The modern generation of Latin American authors is more concerned with the effects of living in an Americanised world than their literary predecessors writing under the spectre of American neo imperialism in the 70s and 80s, said Peruvian fiction writer Jorge Eduardo Benavides at a talk in the city.
Benavides migrated to Tenerife Island in 1991. In doing so, he was following a pattern of migration to Spain that had already been set into place by his literary predecessors like Chilean Antonio Skarmeta and Argentine Mempo Giardinelli escaping military dictatorships in the 70s and 80s.
However, while his predecessors found a ready readership and support in Spain, Benavides and his contemporaries, who migrated voluntarily in the 90s faced the classic immigrant’s situation of displacement and poverty.
Nevertheless, “We still think of not just going to Spain, but going home to Spain,” said the author with a law degree, who spent the first few years of in Tenerife working in a construction site and as a dishwasher.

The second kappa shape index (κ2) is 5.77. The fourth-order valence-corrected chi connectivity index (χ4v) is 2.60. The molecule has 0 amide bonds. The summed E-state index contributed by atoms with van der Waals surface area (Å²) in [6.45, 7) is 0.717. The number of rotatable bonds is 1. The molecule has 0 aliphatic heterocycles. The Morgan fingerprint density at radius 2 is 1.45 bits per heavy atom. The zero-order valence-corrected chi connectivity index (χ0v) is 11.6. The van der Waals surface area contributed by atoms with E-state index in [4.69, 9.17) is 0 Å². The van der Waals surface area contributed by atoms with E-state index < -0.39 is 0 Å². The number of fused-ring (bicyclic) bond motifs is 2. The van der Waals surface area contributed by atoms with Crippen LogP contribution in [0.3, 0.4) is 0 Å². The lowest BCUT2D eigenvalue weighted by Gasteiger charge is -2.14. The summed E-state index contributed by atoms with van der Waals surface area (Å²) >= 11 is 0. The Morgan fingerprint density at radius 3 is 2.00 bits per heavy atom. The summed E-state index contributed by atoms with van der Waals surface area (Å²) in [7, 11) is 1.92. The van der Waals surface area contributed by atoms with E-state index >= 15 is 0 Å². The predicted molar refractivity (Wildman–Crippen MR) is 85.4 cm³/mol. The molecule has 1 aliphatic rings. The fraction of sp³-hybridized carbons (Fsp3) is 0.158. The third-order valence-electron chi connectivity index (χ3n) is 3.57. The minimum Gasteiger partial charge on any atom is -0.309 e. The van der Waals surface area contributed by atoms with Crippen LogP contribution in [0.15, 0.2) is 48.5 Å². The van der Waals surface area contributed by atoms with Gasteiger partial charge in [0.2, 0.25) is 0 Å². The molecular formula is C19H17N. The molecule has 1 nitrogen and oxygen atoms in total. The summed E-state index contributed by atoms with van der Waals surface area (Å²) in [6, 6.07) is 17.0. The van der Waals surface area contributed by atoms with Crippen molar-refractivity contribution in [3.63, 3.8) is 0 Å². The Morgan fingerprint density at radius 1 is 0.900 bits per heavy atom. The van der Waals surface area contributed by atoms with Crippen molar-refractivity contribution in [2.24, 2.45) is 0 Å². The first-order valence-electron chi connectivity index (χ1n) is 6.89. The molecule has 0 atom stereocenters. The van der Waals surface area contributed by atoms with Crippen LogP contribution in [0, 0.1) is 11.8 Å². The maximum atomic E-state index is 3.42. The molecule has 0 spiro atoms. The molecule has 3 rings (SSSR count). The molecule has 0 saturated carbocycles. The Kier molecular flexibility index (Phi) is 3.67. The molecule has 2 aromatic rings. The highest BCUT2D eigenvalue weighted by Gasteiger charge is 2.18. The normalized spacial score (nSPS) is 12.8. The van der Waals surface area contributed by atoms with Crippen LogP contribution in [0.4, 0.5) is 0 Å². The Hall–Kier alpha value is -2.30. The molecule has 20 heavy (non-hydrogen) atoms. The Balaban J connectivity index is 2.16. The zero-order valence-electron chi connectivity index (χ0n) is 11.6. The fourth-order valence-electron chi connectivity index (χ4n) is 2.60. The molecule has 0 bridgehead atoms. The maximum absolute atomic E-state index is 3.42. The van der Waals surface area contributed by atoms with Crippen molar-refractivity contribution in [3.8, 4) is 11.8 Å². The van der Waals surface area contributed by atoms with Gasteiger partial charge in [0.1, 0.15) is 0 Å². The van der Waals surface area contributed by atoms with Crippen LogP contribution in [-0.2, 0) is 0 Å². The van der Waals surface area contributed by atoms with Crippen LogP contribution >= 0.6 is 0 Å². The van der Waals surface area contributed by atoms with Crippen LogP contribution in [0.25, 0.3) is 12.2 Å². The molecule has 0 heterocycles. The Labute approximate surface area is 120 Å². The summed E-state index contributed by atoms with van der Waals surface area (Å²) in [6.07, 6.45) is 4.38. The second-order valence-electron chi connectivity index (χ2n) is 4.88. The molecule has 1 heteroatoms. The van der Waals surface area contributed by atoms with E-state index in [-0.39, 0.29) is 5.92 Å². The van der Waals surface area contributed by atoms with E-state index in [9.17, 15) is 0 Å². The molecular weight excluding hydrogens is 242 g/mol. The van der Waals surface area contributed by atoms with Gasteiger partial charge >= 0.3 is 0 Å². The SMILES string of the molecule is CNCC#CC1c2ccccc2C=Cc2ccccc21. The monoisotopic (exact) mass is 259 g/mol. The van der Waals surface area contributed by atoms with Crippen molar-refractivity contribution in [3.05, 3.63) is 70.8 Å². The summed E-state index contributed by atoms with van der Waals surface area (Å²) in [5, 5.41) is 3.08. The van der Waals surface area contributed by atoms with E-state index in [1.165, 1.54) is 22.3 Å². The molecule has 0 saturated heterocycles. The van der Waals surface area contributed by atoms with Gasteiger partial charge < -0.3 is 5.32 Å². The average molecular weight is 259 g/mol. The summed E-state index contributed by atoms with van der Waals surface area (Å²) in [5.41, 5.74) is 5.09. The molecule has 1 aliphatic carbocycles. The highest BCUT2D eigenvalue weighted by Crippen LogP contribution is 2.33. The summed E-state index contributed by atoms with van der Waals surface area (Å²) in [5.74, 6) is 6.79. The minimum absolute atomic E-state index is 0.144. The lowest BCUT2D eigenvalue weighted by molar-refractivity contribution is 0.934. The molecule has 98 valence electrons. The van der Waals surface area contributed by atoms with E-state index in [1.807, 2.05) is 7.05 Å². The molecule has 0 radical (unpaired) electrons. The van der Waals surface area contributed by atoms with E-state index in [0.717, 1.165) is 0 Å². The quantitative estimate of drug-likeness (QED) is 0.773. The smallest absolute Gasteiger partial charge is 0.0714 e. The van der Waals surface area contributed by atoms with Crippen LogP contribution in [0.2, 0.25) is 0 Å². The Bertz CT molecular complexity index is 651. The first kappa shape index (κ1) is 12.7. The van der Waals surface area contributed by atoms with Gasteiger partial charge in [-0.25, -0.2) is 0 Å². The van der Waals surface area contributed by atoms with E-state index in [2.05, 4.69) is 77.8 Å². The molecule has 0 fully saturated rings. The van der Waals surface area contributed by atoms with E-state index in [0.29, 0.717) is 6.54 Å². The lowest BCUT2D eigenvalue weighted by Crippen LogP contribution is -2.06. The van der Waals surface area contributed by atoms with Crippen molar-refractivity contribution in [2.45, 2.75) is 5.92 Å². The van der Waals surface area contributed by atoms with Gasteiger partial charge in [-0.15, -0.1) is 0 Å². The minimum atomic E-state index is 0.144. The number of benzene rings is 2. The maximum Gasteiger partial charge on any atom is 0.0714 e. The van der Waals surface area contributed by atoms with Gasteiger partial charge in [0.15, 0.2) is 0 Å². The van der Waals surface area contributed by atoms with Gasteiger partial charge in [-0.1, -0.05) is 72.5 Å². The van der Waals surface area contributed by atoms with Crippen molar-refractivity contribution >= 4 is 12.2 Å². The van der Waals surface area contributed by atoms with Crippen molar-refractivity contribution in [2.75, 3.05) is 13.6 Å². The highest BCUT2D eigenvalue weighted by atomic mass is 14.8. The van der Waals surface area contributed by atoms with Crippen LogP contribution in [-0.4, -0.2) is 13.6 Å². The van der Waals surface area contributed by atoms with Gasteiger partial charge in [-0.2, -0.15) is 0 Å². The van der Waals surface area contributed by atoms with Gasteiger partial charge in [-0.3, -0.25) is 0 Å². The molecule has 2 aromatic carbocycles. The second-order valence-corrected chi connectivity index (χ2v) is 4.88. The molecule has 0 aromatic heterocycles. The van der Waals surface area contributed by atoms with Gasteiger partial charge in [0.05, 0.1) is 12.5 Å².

Several Latin American countries, including Peru, have deep historical ties with Spain that date back to the colonisation era of the 15th and 16th centuries.
The current crop of Latin American writers negotiates life in “the Mc Mundo” or the Mc (Donald) World said Benavides, who had been invited to speak at the YB Chavan Centre by the Department of French, University of Mumbai and the PEN All India Centre.
“Magic realism has little significance in my writing,” he added, referring to the literary trope practised by Latin American authors like Isabel Allende and Gaberiel Garcia Marquez in the 60s to depict the politically fraught times in the South American continent through fantastical metaphors.
Benavides published his first collection of short stories called Cuentario y otros relatos (Cuentario and other stories) in 1989 and his first novel, Los Años Inútiles (Useless Years) in 2002. His latest novel La Paz de Los Vencidos (The Peace of the Defeated) was published earlier this year.